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Landmark involved in two Ombudsmen judicial reviews

DATE: 22 Nov 2011

In R (Adams) v Commission for Administration and a number of Local Commissioners for England [2011] EWHC 2972 (Admin) (11 November 2011) the Claimant had complained to the Local Government Ombudsman on a housing issue. The Local Government Ombudsman facilitated a “local settlement” and discontinued the investigation without issuing a report. The Claimant argued that the discontinuance/failure to report was unlawful. The Court rejected those arguments, but found that the Local Government Ombudsman’s duty to issue a statement of reasons was not discharged by referring back to past correspondence. The Court said that the past practice, prior to 2010, of not issuing such statements was wrong. On the facts, however, having regard to the passage of time since the decision, the Court refused to grant any substantive relief and granted a declaration.


There was also a challenge to the refusal of the Local Government Ombudsman to recommend the local authority to pay legal costs arising from the complaint. The Claimant had in fact not paid anything towards her legal costs as her solicitors were acting for them under the Legal Help scheme, part of the Community Legal Service. This allowed her solicitors to claim only about a third of the costs they would have recovered if acting at market rates under the Legal Representation scheme if an inter partes costs order were made. It was argued that the Ombudsman could have awarded costs under s. 31(2A)(b) of the Local Government Act 1974 which allows recommendations “to prevent injustice being caused in the future in consequence of similar maladministration in connection with the exercise of the authority’s administrative functions”.  The Court rejected this saying:


“48. ... It involves saying that for Lambeth to have to pay costs would “prevent injustice being caused in the future in consequence of similar maladministration” by the Council. If this means that it would be a deterrent and make them behave better in future (as the Law Society suggested to the Select Committee), the answer is that it might, but this is wholly speculative. Instead, by transferring legal costs from the LSC’s budget to Lambeth’s it might simply reduce the amount available for other Council services such as housing; the number of staff might well have to be cut; and those left might carry greater burdens and make more mistakes. I accept that the LSC’s budget is under great pressure, but so are the budgets of local authorities.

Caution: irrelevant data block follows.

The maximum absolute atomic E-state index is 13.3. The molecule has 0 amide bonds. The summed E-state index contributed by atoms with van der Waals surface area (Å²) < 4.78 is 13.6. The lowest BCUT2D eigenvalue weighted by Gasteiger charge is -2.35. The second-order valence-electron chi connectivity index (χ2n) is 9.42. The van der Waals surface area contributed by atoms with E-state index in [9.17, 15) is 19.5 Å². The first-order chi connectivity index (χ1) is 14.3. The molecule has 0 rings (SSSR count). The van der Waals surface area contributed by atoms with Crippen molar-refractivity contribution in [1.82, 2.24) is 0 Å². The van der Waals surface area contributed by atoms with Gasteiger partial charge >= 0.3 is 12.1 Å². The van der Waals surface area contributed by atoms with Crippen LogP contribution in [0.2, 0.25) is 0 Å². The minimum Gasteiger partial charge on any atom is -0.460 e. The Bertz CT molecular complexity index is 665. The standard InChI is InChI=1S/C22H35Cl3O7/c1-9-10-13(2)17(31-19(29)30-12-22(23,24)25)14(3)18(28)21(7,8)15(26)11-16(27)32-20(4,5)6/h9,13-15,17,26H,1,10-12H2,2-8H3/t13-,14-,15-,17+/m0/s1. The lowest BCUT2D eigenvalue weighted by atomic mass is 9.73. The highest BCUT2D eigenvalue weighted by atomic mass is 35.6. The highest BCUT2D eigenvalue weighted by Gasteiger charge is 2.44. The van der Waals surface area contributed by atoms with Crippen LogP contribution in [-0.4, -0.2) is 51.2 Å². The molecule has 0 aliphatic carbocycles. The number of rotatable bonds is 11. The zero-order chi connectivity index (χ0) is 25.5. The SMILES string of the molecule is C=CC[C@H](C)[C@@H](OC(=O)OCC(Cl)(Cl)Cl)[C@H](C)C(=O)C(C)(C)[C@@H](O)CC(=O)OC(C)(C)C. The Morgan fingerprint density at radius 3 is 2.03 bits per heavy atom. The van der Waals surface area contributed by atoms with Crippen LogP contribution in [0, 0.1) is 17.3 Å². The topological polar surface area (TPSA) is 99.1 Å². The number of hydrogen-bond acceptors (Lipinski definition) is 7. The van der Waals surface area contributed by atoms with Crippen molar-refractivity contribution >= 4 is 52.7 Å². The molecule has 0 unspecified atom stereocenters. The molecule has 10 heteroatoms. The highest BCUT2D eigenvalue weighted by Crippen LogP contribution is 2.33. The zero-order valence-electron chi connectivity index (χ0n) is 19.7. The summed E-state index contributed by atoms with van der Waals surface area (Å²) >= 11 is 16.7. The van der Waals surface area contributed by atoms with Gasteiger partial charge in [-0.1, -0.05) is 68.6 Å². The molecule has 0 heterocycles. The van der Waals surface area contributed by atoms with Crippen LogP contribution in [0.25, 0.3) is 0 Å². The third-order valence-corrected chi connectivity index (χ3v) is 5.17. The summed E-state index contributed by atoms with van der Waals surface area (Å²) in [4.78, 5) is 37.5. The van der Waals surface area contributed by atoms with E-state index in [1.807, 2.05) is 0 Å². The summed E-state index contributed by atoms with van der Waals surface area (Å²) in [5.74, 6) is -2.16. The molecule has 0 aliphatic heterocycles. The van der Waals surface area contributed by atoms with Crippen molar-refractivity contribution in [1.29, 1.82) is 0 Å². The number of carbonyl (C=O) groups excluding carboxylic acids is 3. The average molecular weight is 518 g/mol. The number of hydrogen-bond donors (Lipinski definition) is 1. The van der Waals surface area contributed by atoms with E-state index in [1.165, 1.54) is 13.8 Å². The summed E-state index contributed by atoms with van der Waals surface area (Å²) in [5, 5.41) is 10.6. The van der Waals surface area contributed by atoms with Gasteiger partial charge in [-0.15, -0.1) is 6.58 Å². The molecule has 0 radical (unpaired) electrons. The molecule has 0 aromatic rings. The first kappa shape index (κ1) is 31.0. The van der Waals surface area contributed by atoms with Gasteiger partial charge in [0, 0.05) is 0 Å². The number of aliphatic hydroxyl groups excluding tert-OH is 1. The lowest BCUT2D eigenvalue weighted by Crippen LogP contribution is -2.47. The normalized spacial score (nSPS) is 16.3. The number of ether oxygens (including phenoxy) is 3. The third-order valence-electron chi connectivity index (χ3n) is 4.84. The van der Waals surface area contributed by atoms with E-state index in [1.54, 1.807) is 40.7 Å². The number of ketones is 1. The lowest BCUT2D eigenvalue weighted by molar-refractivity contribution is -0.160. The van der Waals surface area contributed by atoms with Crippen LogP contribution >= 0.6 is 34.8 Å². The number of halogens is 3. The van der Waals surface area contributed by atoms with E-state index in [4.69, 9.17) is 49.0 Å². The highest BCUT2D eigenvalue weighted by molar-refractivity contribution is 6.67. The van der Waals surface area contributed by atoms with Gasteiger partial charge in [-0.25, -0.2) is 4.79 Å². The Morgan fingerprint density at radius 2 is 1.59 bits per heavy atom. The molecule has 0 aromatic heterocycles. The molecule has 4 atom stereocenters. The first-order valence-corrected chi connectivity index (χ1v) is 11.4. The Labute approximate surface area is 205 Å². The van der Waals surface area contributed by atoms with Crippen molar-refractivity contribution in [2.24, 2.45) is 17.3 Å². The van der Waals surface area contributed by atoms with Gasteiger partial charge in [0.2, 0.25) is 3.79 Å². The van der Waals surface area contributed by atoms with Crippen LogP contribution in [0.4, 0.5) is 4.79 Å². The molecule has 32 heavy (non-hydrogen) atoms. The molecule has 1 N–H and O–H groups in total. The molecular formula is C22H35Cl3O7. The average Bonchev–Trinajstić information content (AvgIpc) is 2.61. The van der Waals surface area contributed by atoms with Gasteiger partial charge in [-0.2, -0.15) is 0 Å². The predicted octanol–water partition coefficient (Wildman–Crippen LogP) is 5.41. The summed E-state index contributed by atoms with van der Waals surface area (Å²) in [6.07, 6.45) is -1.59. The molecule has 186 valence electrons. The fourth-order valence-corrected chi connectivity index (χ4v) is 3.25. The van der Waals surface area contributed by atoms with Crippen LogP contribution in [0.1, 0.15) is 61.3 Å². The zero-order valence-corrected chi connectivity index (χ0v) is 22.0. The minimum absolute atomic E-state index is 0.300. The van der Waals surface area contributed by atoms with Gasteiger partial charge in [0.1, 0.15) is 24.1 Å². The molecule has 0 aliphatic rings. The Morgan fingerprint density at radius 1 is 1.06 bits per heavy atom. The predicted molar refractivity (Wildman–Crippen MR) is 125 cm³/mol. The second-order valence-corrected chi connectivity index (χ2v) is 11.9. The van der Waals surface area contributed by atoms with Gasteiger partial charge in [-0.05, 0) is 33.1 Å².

49.          The alternative to the deterrent argument is the more positive one that injustice through similar maladministration would be prevented in the future by assisting firms such as Pierce Glynn to continue to take on complaints of this kind. In order to make a direct financial difference to Pierce Glynn this depends on demonstrating not merely that the Ombudsman erred in declining to recommend reimbursement of their costs at Legal Help rates (£48.50 per hour), but that she should have recommended payment at Legal Representation inter partes rates. This seems to me an even more strained interpretation of the subsection. Legal Representation is not available in complaints to the Ombudsman. If solicitors take on such work it has to be at Legal Help rates. The client cannot then be asked to pay at a higher rate. If Mr Buley were right it would be open to anyone in a relatively complex dispute with their local authority (for example, over entitlement to a benefit) to consult solicitors under the Legal Help scheme and for the solicitors then, with the support of the client, to seek a recommendation from the LGO for reimbursement at market rates. This would erode the distinction between Legal Help and Legal Representation in a very large number of disputes with public authorities, and involve a still greater transfer of public resources towards legal services than that discussed in the previous paragraph. Many would consider this a desirable outcome and one which would prevent injustice. But in my judgment it is not what Parliament had in mind in 2007 in enacting what is now section 31(2B) of the 1974 Act.”


In R (Mencap) v The Health Service Commissioner CO/6118/2009 (17 November 2011) the Claimant sought a declaration that:
“[w]here a health service body has failed to comply with the “reasonable adjustments” duty arising under section 21(1) of the Disability Discrimination Act 1995 that is a failure in a service and/or a failure to provide service and/or maladministration within the meaning of section 3(1) of the Health Service Commissioners Act 1993; alternatively, that such conduct falls outside the range of reasonable practice for section 3(1) purposes.”


Mitting J. refused to make such a declaration holding that where a health service body had failed to comply with the “reasonable adjustments” duty arising under the provisions now contained in the Equality Act 2010 that was “not necessarily” a failure in a service and/or a failure to provide service and/or maladministration within the meaning of section 3(1) of the Health Service Commissioners Act 1993. The Equality and Human Rights Commission intervened to support the Ombudsman on this issue. The learned Judge also held that the Ombudsman’s approach to disability discrimination issues as disclosed in a number of reports was a lawful and proper one. The Court also followed the Court of Appeal’s decision in R (Maxwell) v Office of the Independent Adjudicator [2011] EWCA Civ 1236 (judgment handed down 27 October 2011) in holding that the Ombudsman did not need to form a view on whether there had been disability discrimination in any case.


James Maurici appeared for the Local Government Ombudsman in Adams and the Health Service Ombudsman in Mencap instructed in both cases by DAC Beachcroft.

Tim Buley appeared for the Claimant in Adams instructed by Pierce Glynn.